The U.S. Department of Justice announced yesterday that defense contractor DRS Technical Services Inc. (“DRS”) has agreed to pay $13.7 million to settle allegations that it violated the False Claims Act by overbilling the government for work performed by employees who in fact lacked the requisite job qualifications outlined in its contracts with the U.S. Army and the U.S. Coast Guard. The Herndon, Virginia-based company designs, integrates, operates, and maintains satellite and wireless network solutions, telecommunication services, and security systems for both government and private sector customers. An indirect subsidiary of DRS, Gaithersburg, Maryland-based DRS C3 & Aviation Company provides services to government agencies, including: aircraft maintenance, logistics support, depot support, and engineering support. For ten years, DRS and its predecessors were awarded time and materials contracts for services and supplies to be provided to the Army’s Communication and Electronics Command (CECOM) in Iraq and Afghanistan, and to the Coast Guard for aircraft maintenance.
The government specifically alleged that between January 1, 2003, and December 31, 2012, DRS billed the U.S. Army Communication and Electronics Command (“CECOM”) for work performed by individuals whose job qualifications did not meet all the contract specifications for the labor categories under which their efforts were billed. The conduct allegedly occurred in connection with the Rapid Response contract—also known as the “R2” contract. The R2 contract was used by the Army to purchase a variety of goods and services needed to support its forces in Iraq, Afghanistan, and elsewhere on a quick turnaround basis. The settlement also resolves labor mischarging allegations on a similar contract with the U.S. Coast Guard. The government also alleged that between December 19, 2009 and December 18, 2011, DRS charged the Coast Guard’s Aviation Logistics Center for work performed by individuals whose job qualifications did not meet the specifications prescribed by the contract. In each instance, this resulted in a fraudulent inflation of the cost of the services actually provided by DRS.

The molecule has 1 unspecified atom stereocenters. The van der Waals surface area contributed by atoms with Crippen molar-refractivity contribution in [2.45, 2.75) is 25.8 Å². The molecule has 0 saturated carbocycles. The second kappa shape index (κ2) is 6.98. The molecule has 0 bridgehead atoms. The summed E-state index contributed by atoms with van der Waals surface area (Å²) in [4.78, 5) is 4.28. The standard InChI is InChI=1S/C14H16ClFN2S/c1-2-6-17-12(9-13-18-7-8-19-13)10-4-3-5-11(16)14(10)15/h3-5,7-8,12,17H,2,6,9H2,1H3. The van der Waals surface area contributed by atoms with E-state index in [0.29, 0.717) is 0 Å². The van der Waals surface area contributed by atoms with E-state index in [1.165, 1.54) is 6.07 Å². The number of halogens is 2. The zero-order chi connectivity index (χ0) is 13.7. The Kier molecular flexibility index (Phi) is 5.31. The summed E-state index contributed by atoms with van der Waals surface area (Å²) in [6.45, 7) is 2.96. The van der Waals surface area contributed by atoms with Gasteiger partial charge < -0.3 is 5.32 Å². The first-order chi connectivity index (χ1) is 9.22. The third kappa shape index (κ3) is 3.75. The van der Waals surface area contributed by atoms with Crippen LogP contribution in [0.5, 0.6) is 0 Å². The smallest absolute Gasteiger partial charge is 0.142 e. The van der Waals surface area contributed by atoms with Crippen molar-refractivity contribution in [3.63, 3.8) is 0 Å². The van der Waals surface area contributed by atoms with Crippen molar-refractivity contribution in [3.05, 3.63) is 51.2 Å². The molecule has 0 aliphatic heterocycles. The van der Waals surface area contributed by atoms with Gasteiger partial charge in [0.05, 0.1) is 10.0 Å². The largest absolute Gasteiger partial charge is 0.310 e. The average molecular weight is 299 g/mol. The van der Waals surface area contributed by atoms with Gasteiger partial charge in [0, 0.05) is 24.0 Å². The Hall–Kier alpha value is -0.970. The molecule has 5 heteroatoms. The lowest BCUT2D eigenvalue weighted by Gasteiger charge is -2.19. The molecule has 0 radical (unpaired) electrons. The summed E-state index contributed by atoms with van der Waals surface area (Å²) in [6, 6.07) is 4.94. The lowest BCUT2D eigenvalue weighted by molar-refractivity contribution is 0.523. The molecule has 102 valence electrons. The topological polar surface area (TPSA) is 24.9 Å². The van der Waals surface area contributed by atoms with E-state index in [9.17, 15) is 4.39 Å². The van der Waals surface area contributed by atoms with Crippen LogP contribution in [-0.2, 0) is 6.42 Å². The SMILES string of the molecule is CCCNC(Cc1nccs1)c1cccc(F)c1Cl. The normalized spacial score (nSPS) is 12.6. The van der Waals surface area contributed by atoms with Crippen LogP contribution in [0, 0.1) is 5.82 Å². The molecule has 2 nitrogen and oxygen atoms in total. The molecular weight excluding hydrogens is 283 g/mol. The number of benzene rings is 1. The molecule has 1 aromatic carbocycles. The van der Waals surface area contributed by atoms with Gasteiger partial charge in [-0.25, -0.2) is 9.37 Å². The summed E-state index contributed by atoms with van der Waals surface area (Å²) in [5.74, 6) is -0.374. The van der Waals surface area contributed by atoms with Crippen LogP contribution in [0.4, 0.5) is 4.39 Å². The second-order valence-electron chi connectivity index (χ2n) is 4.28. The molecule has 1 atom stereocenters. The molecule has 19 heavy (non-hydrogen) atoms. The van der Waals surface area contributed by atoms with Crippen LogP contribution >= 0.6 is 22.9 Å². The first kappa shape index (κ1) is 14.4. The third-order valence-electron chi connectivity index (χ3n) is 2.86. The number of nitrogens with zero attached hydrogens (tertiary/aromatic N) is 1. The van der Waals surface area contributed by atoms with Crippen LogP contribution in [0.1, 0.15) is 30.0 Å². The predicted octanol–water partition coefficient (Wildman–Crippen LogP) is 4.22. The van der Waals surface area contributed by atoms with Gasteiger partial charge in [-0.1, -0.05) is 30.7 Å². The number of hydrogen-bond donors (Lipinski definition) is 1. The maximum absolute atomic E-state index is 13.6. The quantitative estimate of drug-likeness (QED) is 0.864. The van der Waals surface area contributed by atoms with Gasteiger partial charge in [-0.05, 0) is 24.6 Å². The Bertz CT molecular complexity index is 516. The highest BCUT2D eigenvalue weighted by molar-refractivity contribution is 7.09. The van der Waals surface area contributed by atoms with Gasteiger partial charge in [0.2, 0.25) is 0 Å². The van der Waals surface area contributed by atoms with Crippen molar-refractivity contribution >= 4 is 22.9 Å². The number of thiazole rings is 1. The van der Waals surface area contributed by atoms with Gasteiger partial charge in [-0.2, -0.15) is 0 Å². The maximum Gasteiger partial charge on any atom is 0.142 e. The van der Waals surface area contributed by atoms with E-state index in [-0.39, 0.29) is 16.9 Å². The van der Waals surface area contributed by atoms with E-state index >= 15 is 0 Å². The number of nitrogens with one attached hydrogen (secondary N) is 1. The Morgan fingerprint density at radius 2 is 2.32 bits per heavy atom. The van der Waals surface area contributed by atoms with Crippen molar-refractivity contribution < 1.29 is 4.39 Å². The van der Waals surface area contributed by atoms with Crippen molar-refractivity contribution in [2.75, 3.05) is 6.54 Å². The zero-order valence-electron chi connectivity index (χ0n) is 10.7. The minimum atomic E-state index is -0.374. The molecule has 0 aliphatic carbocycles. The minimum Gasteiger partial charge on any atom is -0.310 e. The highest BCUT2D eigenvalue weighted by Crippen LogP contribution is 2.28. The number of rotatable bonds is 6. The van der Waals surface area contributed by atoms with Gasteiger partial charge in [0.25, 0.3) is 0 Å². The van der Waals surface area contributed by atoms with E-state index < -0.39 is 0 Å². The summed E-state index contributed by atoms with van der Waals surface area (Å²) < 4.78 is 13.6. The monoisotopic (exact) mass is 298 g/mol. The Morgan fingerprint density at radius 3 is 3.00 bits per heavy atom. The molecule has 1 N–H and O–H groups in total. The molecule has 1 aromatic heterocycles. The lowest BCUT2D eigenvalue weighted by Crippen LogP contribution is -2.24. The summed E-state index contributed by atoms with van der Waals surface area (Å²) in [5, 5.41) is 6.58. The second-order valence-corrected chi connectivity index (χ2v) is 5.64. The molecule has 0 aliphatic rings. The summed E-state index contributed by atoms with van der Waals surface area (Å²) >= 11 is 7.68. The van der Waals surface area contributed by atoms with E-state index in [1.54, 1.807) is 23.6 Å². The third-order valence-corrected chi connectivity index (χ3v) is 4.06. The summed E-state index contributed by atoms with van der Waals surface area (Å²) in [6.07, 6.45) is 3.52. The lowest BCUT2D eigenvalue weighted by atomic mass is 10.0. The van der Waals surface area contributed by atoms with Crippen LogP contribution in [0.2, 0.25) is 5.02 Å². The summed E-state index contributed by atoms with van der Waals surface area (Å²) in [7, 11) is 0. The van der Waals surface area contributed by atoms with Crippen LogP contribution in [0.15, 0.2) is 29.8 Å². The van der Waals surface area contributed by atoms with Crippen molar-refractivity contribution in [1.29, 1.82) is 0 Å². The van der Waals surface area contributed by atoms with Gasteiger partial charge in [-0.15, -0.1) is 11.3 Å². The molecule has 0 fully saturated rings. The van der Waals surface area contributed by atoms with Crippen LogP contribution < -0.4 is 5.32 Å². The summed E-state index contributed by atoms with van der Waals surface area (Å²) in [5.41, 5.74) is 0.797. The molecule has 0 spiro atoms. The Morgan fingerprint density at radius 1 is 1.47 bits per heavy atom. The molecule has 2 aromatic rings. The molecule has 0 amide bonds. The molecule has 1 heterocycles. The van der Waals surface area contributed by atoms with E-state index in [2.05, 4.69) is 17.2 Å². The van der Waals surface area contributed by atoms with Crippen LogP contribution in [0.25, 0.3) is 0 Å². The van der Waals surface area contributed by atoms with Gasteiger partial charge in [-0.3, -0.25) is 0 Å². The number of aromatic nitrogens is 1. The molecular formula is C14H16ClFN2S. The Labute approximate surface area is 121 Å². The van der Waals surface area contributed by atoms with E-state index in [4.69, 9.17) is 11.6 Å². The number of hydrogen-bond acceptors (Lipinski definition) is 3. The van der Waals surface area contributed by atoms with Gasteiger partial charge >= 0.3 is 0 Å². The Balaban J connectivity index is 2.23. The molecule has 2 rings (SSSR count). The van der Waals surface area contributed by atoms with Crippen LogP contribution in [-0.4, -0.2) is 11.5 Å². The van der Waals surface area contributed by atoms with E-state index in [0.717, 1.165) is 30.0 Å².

The U.S. Attorney’s Office in Maryland, the U.S. Department of Justice’s Civil Division, the Defense Contract Audit Agency, the Army’s Criminal Investigative Command’s MPFU, and the Department of Defense Inspector General’s Defense Criminal Investigative Service all coordinated and collaborated on the settlement efforts with DRS.
This defense contractor settlement comes on the heels of the government’s $5.5 million settlement last month of allegations made under the False Claims Act by a relator involving five different defense contractors. In September, M.K. Battery Inc., East Penn Manufacturing Co. Inc., NPC Robotics Inc., BAE Systems Inc., and BAE Systems Tactical Vehicle Systems LP resolved claims made against it in connection with allegedly inferior batteries used in combat vehicles deployed to Iraq. East Penn manufactured batteries that were sold through its subsidiary, M.K. Battery, to NPC Robotics, and then installed in military Humvees by BAE.
In that case, the Department of Defense (“DOD”) had wanted dual-purpose batteries. The batteries were required to have a strong starting capacity and a deep-cycling ability in order to power the gun turrets of military Humvees for use when soldiers awaited rescue. After receiving samples of the batteries from East Penn in 2005, the DOD approved them and agreed to purchase identical batteries—those that had been tested and manufactured in the same manner as provided in the sample. East Penn allegedly later made changes to the design and manufacturing of the batteries as well as changes to the testing performed on them that resulted in a negative impacted their deep-cycle performance capabilities. Despite this, the DOD was allegedly never informed about the changes by any of the companies, all of whom were reportedly aware of the batteries’ diminished performance capabilities.
Whistleblower David McIntosh, employed by M.K. Battery, allegedly told his supervisor about his concerns and requested that the existence of the non-conforming batteries be brought to the attention of the DOD. According to McIntosh, when his supervisor refused to do so, he subsequently utilized the DOD contractor fraud hotline to disclose the issues with the batteries. McIntosh made the phone call in May 2007, leading to his alleged retaliatory termination the following month. While the companies’ settlement with the federal government yielded $990,000 to McIntosh for his role in the litigation, his employment retaliation claims remain outstanding. If successful, McIntosh would be entitled to all relief necessary to make him whole, including reinstatement with seniority, double back pay plus interest, and compensation for any special damages sustained as a result of discrimination. This relief also includes reasonable litigation costs and attorney fees.